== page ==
Leftist policies that demonize police a factor in rising violent crime
President Biden will visit the Queen City Wednesday for a CNN-sponsored town hall. Topics are expected to include infrastructure and COVID-19 – but I hope someone raises the question of violent crime during his visit.
Violent crime is surging in America’s big cities, from Atlanta to Los Angeles. Cincinnati had a record number of homicides in 2020. And, just last month, The Enquirer reported that the average number of shootings each month in 2020 and so far in 2021 shows a 31% increase over 2018 and 2019.
Cincinnati Mayor John Cranley laughably tried to blame the record homicides last year on the early closing of bars during the pandemic – as though drunks with guns are careful to wait until they’ve left a bar before shooting anyone. Those of us in law enforcement think the violence has a lot more to do with leftist policies that demonize cops and limit proactive, targeted policing – and someone should use the CNN forum to ask Joe Biden about it.
Although the left has scurried away from the wreckage of its 2020 “Defund the Police” campaign, it’s more concerned about spin than substance. Now, the left talks about “redirecting” funding from police to other functions. When asked on July 8, 2020, if he agreed with redirecting funding, Biden replied “absolutely.”
The president, in the custom of many politicians, has said many things over time, and today denies that he supports defunding the police. But President Biden’s appointed law enforcement leaders have dangerous views as it relates to the safety of our communities.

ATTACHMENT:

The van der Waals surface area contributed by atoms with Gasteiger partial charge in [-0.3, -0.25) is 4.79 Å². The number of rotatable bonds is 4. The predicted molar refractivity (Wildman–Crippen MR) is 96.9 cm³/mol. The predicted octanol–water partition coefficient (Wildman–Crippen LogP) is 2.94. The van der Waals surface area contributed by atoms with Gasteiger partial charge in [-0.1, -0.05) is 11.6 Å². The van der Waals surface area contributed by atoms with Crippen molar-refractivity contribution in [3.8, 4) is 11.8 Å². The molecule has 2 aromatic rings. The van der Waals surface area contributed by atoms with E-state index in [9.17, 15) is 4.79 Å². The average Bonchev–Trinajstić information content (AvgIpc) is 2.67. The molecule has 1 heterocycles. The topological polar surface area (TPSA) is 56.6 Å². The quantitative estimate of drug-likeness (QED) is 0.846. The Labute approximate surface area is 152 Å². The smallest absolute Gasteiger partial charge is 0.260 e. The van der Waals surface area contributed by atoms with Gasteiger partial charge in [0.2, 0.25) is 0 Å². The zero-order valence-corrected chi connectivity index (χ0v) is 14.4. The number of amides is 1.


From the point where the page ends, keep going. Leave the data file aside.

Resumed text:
Associate Attorney General Vanita Gupta said officials must heed calls to “decrease police budgets and the scope, role and responsibility of police in our lives.”
As mayor of Boston, Secretary of Labor Marty Walsh actually proposed a budget to divert funding from law enforcement.
Assistant Attorney General Kristen Clarke supported efforts to “defund the police” in a Newsweek op-ed piece where she wrote three separate times that we need to spend less on police.
The vast majority of Americans oppose the “defund” campaign – for good reason. In places where it’s tried, it has a devastating effect. Portland’s homicides are up more than 500%. In San Francisco, where the progressive district attorney has made clear he doesn’t want to prosecute retail theft cases, theft is rampant, and small shops are closing their doors. The Las Vegas Review-Journal reports that Walgreens has closed 17 stores in the Bay area due to a theft rate that is four times its national average.
I talk every day with officers on the job who feel demonized by the talk coming from Democratic Party leaders. And the anti-police rhetoric from leaders is changing the attitudes of their neighbors.
One officer, who works in a jurisdiction that allows him to take his police cruiser home, used to proudly park it in his driveway. It was a bit of a perk for the community, too: a would-be burglar cruising a neighborhood keeps driving when he sees a cop car. For the first time in his career, he’s parking it in the garage and closing the door. He doesn’t want to make his family a target.
He’ll leave the job soon. Police officers are leaving the profession in droves, at the same time crime is skyrocketing. It’s not a good direction.
President Biden could help change that narrative by speaking up for the men and women who protect us. Maybe someone will ask him about it in Cincinnati.
David Yost is the Attorney General of Ohio